Associative learning

The following extract is taken from ‘Decoded, The Science Behind Why We Buy’, by Phil Barden.

“What does the brain, or more specifically the autopilot, do with all the input it receives? It’s used for learning. But the way the autopilot learns is different to what we normally think of when we think of learning. This learning is not like the way we learn is school, rather it is based on what is called associative learning. Let’s look at an example.

The first time we hear the word ‘No’ it is just some phonetic pattern, a sound. But we recognise that the voice becomes louder and Mum’s face looks different the second time she says it. Some minutes later the word ‘No’ is accompanied by her taking something away from us. After a while relearn the meaning of the word ‘No’. This implicit learning is completely different to how we learn a foreign language in school. If we are walking down the street with our mother and there is a group of rough-looking youths in front of us, we experience our mother holding our hand more tightly and she starts to distance ourselves from them, and perhaps walks quicker. The next day she acts similarly, but this time not because of a gang of youths but because of a dog. This time she says, ‘Watch out for the dog, it might bite you.’ What we learn is that when there is some danger, our hand is held more tightly. And consequently, we learn that the youths are also associated with danger.”

Our brains form connections between signals when they occur together. Over time these are repeated and the connection is reinforced. What fires together, wires together.

Hyperbolic discounting

From Decoded, by Phil Barden.

“Getting ill in 20 years is not as threatening as having a headache tomorrow. We usually prefer smaller, more immediate payoffs to larger, more distant ones. The offer of £100 today maybe preferred to the promise of one of £120 next year. Behavioural economists refer to this as ‘hyperbolic discounting’: we have a very high discount rate for the future compared with the here and now. This is why we discount the future very heavily when sacrifices are acquired in the present, such as stopping smoking or exercising more often. We recognise this from our own experience: we all know that we should adopt a healthier lifestyle in order to prevent illness in the future, but this consequence is not currently perceivable to us and this allows us to opt for the cigarette and the better because their value is available to us right now. This future discounting is the reason why we tend to spend more when using credit cards – the pain of paying is deferred to some future moment.”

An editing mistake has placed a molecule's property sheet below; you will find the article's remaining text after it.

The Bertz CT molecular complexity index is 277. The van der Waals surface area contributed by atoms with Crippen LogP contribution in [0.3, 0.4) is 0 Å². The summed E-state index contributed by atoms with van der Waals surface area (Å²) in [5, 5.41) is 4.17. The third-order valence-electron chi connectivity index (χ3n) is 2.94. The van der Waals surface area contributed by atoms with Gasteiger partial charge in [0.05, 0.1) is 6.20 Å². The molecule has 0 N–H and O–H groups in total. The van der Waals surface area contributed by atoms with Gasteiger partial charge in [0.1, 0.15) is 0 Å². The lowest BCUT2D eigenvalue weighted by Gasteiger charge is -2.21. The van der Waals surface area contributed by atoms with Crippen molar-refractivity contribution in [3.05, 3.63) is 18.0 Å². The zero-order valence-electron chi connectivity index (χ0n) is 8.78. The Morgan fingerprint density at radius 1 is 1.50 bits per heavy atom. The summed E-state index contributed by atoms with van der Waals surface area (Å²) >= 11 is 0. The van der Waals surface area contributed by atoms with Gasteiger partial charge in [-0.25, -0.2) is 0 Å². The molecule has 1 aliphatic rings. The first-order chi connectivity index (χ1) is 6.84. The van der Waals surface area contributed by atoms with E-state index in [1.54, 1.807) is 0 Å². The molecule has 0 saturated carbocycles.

Simply put, the more distant a gain is the more we discount its value.

Channel Capacity

In ‘The Tipping Point’, author Malcolm Gladwell introduces the concept of Channel Capacity.

“There is a concept in cognitive psychology called the channel capacity, which refers to the amount of space in our brain for certain kinds of information.”

You’d be forgiven for thinking that “the amount of space in our brain for certain kinds of information” is a vague and noncommittal definition. In typical Gladwell style, he uses simple language to introduce an idea before employing more engaging storytelling techniques to expand upon it.

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Cortical relief and the first-choice brand effect

The following excerpt is taken from the excellent ‘Decoded: The Science Behind Why We Buy’ by Phil Barden:

“In a study into the neural bases of decision making, German neuroeconomist `Professor Peter Kenning and his associates looked at brain scans of people who had been shown photographs of pairs of brands. These photos either included the person’s stated favourite brand or did not. Every time they were shown one of the photographs, each person was told to choose a brand to buy. There were two main findings. First, when a favourite brand was included, the brain areas activated were different to when two non-favourite brands were exposed. When the favourite brand was present the choice was made instantly and, correspondingly, the brain showed significantly less activity in areas involved in reflective thinking, an effect the scientists named ‘cortical relief’. Instead, brain regions involved in intuitive decision making were activated (in particular the so-called ventro-medial prefrontal cortex in the frontal lobe). In other words, strong brands have a real effect in the brain, and this effect is to enable intuitive and rapid decision making without thinking.